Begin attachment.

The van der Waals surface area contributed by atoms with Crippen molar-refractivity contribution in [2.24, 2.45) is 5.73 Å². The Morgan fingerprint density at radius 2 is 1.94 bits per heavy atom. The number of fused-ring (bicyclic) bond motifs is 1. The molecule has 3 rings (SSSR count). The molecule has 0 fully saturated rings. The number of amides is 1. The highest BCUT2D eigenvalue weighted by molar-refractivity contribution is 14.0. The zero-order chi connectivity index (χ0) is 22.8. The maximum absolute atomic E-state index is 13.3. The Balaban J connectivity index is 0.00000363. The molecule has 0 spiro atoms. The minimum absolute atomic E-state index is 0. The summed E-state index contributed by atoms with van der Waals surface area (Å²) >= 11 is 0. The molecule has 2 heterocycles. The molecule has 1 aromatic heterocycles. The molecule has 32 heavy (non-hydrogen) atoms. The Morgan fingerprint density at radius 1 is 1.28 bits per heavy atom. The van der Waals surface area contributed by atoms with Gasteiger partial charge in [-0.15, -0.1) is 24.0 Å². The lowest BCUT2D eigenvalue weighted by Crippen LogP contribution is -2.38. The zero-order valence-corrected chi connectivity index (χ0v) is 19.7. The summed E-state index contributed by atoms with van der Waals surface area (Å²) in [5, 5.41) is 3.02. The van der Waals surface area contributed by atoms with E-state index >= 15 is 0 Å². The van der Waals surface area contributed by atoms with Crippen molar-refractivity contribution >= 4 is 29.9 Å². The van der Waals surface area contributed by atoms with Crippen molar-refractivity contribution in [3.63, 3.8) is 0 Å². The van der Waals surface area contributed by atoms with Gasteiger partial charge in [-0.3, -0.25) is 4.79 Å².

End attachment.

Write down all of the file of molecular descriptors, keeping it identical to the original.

The van der Waals surface area contributed by atoms with Crippen molar-refractivity contribution in [2.24, 2.45) is 5.73 Å². The Morgan fingerprint density at radius 2 is 1.94 bits per heavy atom. The number of fused-ring (bicyclic) bond motifs is 1. The molecule has 3 rings (SSSR count). The molecule has 0 fully saturated rings. The number of amides is 1. The highest BCUT2D eigenvalue weighted by molar-refractivity contribution is 14.0. The zero-order chi connectivity index (χ0) is 22.8. The maximum absolute atomic E-state index is 13.3. The Balaban J connectivity index is 0.00000363. The molecule has 0 spiro atoms. The minimum absolute atomic E-state index is 0. The summed E-state index contributed by atoms with van der Waals surface area (Å²) >= 11 is 0. The molecule has 2 heterocycles. The molecule has 1 aromatic heterocycles. The molecule has 32 heavy (non-hydrogen) atoms. The Morgan fingerprint density at radius 1 is 1.28 bits per heavy atom. The van der Waals surface area contributed by atoms with Gasteiger partial charge in [-0.15, -0.1) is 24.0 Å². The lowest BCUT2D eigenvalue weighted by Crippen LogP contribution is -2.38. The zero-order valence-corrected chi connectivity index (χ0v) is 19.7. The summed E-state index contributed by atoms with van der Waals surface area (Å²) in [5, 5.41) is 3.02. The van der Waals surface area contributed by atoms with E-state index >= 15 is 0 Å². The van der Waals surface area contributed by atoms with Crippen molar-refractivity contribution >= 4 is 29.9 Å². The van der Waals surface area contributed by atoms with Crippen molar-refractivity contribution in [3.63, 3.8) is 0 Å². The van der Waals surface area contributed by atoms with Gasteiger partial charge in [-0.3, -0.25) is 4.79 Å².